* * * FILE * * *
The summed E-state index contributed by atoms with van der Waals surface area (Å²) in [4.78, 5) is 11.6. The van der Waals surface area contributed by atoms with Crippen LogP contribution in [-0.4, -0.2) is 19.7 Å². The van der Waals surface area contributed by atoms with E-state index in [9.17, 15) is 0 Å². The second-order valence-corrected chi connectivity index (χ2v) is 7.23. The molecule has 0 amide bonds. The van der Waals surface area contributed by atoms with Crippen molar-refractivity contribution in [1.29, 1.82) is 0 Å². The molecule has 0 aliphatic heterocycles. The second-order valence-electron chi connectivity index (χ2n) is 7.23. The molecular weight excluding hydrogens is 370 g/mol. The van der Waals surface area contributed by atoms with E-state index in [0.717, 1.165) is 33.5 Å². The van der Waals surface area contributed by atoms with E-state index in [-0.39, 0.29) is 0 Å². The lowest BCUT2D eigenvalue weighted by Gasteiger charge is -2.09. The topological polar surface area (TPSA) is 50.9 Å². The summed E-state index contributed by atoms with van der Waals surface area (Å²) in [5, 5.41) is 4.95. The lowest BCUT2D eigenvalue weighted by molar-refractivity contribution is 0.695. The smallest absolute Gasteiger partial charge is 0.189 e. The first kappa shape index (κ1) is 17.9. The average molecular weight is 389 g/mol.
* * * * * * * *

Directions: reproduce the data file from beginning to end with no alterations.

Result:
The summed E-state index contributed by atoms with van der Waals surface area (Å²) in [4.78, 5) is 11.6. The van der Waals surface area contributed by atoms with Crippen LogP contribution in [-0.4, -0.2) is 19.7 Å². The van der Waals surface area contributed by atoms with E-state index in [9.17, 15) is 0 Å². The second-order valence-corrected chi connectivity index (χ2v) is 7.23. The molecule has 0 amide bonds. The van der Waals surface area contributed by atoms with Crippen molar-refractivity contribution in [1.29, 1.82) is 0 Å². The molecule has 0 aliphatic heterocycles. The second-order valence-electron chi connectivity index (χ2n) is 7.23. The molecular weight excluding hydrogens is 370 g/mol. The van der Waals surface area contributed by atoms with E-state index in [0.717, 1.165) is 33.5 Å². The van der Waals surface area contributed by atoms with E-state index in [-0.39, 0.29) is 0 Å². The lowest BCUT2D eigenvalue weighted by Gasteiger charge is -2.09. The topological polar surface area (TPSA) is 50.9 Å². The summed E-state index contributed by atoms with van der Waals surface area (Å²) in [5, 5.41) is 4.95. The lowest BCUT2D eigenvalue weighted by molar-refractivity contribution is 0.695. The smallest absolute Gasteiger partial charge is 0.189 e. The first kappa shape index (κ1) is 17.9. The average molecular weight is 389 g/mol.